New models - BMW - 3 Series - Compact
First Oz drive: BMW 325ti is tight and cheeky
The 325ti Compact is probably the cheapest BMW to qualify as a truly rewarding driver's car
25 Jul 2002
By TIM BRITTEN
CANNIBALISATION is not a nice word, regardless of whether you live in the South American jungle or the halls of power in the car industry.
Yet that is a thought that occurs at the launch of BMW's new version of its three-door compact hatch - the 325ti Compact.
Already a much more serious BMW than the previous compact, with its full-blown 3 Series suspension and generally upgraded presentation the 325ti adds strong road performance to the mix. So strong, in fact, that some potential BMW buyers could well think hard about whether the similarly rapid 330Ci coupe warrants the spending of an extra $30,000.
The 325ti Compact has the advantage of a lower weight to help balance out the power deficit, yet is presented in a way that will appeal mightily to some buyers (equally, there are some it might not appeal to).
Where the 3 Series coupe is rakish, svelte and charming, the compact is tight, snub and slightly cheeky. And it has the advantage of a hatchback rear end for greater versatility.
On top of that is a price tag that, at $63,500 in manual form, makes for a less daunting commitment than $94,000-plus (the auto is $66,100).
Not that there aren't a few extras worth adding to the 325ti.
Perhaps the most alluring is the M Sport Package II. For just $2400 this adds a sportier suspension than the already crisp setup that is standard in the compact, new alloy wheels, a few aerodynamic add-ons plus the odd interior touch including "aluminum black cube" interior trim (in place of the now-common kevlar look), anthracite roof lining, leather-trimmed steering wheel and special door sills inscribed with BMW's M logo.
But even in standard form the 325ti does well enough with its 17-inch wheels and a well-trimmed interior with leather seats, climate control air-conditioning, CD stacker, auto-dipping rear-view mirrors, sports seats, leather-rim steering wheel and trip computer.
The first six-cylinder 3 Series compact offers a rousing 141kW, along with a decent 245Nm of torque, and the manual transmission version is claimed by BMW to reach 100km/h in 7.3 seconds.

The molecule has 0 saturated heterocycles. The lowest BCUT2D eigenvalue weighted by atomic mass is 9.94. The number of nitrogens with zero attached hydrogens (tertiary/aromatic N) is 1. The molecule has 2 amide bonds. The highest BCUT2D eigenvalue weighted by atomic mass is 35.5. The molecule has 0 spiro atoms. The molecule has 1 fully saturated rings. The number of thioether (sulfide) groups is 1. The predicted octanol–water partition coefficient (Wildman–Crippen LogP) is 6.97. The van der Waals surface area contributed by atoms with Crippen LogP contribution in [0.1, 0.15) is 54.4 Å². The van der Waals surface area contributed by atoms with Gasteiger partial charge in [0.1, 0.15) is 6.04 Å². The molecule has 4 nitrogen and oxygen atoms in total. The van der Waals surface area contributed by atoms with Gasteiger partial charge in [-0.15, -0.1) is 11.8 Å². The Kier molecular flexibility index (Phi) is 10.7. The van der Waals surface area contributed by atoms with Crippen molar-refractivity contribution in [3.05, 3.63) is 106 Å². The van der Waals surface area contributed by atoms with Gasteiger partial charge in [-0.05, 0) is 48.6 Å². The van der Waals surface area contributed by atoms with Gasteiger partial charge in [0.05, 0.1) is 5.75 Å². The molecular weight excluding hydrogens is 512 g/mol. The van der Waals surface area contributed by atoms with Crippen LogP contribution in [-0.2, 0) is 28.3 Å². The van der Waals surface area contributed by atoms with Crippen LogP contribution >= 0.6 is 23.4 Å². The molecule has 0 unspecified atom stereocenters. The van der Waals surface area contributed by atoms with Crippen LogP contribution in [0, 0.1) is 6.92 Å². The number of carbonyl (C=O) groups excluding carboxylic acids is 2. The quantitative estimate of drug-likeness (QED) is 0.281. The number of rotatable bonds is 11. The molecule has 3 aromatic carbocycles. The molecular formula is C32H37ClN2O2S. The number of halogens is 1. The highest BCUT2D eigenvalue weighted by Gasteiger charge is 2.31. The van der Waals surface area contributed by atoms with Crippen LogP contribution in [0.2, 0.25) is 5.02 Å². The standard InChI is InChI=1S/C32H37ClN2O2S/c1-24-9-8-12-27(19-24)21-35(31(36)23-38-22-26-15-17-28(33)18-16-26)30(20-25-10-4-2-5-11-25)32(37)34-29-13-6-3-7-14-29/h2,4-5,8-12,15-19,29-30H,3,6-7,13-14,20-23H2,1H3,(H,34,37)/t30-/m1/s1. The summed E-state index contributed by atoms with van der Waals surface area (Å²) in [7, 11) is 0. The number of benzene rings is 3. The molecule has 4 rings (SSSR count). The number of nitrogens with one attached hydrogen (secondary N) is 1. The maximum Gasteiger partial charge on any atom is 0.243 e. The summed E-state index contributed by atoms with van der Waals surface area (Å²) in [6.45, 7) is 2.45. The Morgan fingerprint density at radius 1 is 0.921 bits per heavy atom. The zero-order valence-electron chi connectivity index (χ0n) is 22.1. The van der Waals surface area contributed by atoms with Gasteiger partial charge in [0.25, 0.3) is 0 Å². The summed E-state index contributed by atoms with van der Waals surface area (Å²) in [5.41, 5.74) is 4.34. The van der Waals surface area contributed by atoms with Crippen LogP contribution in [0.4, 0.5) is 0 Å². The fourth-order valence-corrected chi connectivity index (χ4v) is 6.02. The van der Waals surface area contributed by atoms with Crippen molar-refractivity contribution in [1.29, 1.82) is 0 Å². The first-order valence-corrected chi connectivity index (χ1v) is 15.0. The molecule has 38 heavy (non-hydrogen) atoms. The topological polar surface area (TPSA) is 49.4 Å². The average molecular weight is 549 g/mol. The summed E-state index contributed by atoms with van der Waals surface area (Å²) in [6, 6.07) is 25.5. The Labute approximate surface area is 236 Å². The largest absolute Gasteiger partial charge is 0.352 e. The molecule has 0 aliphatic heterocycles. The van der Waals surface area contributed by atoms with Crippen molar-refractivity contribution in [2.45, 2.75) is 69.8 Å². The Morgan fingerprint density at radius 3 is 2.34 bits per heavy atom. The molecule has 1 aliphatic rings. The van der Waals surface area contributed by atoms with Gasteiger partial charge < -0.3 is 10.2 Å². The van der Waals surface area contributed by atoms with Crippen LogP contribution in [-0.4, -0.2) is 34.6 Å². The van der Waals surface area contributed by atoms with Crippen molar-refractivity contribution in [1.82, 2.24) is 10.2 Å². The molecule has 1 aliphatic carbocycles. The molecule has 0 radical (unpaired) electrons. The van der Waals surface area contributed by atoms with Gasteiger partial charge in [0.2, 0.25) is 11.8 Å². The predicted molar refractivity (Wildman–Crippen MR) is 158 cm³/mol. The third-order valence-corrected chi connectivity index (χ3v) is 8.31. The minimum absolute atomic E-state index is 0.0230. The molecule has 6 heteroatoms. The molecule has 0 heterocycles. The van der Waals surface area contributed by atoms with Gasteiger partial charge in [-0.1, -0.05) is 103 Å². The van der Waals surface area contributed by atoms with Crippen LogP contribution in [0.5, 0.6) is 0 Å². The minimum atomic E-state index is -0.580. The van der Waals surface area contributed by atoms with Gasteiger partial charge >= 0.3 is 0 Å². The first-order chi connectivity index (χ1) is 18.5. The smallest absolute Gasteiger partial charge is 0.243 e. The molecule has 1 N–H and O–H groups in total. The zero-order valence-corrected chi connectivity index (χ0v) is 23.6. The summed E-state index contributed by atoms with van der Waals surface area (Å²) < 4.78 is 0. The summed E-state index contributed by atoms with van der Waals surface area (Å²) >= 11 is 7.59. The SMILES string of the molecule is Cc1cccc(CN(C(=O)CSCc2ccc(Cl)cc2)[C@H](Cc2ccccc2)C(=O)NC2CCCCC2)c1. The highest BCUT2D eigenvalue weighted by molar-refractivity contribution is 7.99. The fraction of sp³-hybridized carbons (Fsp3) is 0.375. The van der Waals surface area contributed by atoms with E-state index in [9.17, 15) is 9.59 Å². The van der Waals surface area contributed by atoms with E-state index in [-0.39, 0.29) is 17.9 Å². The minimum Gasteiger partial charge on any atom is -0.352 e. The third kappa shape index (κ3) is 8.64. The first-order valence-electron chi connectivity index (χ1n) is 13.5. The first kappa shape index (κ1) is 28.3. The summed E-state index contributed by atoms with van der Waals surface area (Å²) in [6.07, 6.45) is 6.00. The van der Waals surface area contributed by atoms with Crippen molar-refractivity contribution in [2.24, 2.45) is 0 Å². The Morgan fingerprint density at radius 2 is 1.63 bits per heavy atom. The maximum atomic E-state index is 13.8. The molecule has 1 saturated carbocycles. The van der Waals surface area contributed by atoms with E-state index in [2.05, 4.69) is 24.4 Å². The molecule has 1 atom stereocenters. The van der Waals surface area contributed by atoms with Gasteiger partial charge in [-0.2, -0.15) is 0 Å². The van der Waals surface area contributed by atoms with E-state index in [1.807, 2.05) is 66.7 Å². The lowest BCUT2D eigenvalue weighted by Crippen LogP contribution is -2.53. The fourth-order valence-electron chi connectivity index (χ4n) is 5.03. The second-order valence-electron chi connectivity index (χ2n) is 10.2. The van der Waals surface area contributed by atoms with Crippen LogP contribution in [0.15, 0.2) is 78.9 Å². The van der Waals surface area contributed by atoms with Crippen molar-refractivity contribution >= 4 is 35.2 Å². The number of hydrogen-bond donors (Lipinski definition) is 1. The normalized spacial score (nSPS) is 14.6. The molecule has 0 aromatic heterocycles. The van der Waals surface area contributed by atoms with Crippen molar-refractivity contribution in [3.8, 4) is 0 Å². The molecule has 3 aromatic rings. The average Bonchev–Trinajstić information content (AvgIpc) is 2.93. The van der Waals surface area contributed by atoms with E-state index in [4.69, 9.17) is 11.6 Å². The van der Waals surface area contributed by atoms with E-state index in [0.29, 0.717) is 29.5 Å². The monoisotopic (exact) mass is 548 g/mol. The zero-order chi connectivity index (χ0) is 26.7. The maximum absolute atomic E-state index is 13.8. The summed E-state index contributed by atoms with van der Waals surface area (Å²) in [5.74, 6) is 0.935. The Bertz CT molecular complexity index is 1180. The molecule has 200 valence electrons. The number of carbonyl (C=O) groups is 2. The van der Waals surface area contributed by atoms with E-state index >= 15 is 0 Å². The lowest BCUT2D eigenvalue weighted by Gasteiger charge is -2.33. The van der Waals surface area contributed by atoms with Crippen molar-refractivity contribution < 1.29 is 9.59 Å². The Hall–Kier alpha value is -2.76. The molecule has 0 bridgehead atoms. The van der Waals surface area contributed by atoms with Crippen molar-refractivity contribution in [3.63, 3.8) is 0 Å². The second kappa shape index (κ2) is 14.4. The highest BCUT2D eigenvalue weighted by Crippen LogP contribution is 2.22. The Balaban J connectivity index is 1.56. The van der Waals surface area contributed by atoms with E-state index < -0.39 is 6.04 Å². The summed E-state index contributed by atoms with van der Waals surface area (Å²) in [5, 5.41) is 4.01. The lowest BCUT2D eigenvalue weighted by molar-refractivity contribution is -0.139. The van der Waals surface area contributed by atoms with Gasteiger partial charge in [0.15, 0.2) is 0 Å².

It is aimed at the likes of Audi S3, over which it offers a small price advantage as an offset against a 24kW power deficit and constant four-wheel drive. The Mercedes-Benz C200 Kompressor is another rival that gives away about 20kW but is short of the BMW's price by about $6000.
The company expects more male than female interest in the Munich-built 325ti Compact and, as a result, the manual version to be more popular.
The Compact range accounts for about 10 per cent of total 3 Series sales in Australia and is dominated by the 318i version that represents about 45 per cent of compact sales.
The company expects to sell about 1000 compact 3 Series in Australia next year.
DRIVE IMPRESSIONS:BMW six-cylinder engines are unfailingly delightful to the ear, but the 325ti takes these pleasures to another level with a deliberately engineered exhaust note that blatantly encourages the driver to delve into the upper reaches of the rpm band.
Its 141kW are easily accessed, with a good serve of torque at lower engine speeds (good for a BMW anyway - until Vanos, its engines always needed a bit of a rev to get going).
At anything more than 5000rpm it sings beautifully and the five-speed manual gearbox is quite slick and easy to use.
With the optional M Sport package, the 325ti's steering is crisp - a little too crisp for some because it introduces a slight nervousness both in a straight line and when nudging through a high-speed, sweeping corner - nothing untoward but a little more weight, specially in the straight-ahead position, would be nice.
That said, the BMW is a swift car on any road with its responsive engine, excellent grip and powerful brakes.
And, although you'll hopefully never need it, the standard stability control system ensures it is very difficult to involuntarily put a foot wrong in the 325i. The steering might be a little over-responsive, but it certainly points accurately and grips well - especially with the M Sport wheel and tyre package.
Like all 3 Series, the 325ti is very comfortable up front with nicely shaped seats that can be manually adjusted to suit just about any driver.
The steering column adjusts for reach and height, although the Germanic tendency to provide for a wide range of drivers means it tends to sit a little higher (for thigh clearance) than some would prefer.
The interior appearance is well in keeping with the price, especially with the M Sport touches like the extra dash trim, leather steering wheel and door sills.
The split-fold back seat is handy when it comes to carrying luggage but is not really the sort of thing a grown adult would like to spend a lot of time in during an interstate trip.
But as a fast, sporty coupe, the 325ti Compact competently flies the BMW flag. It is probably the cheapest BMW to qualify as a truly rewarding driver's car.
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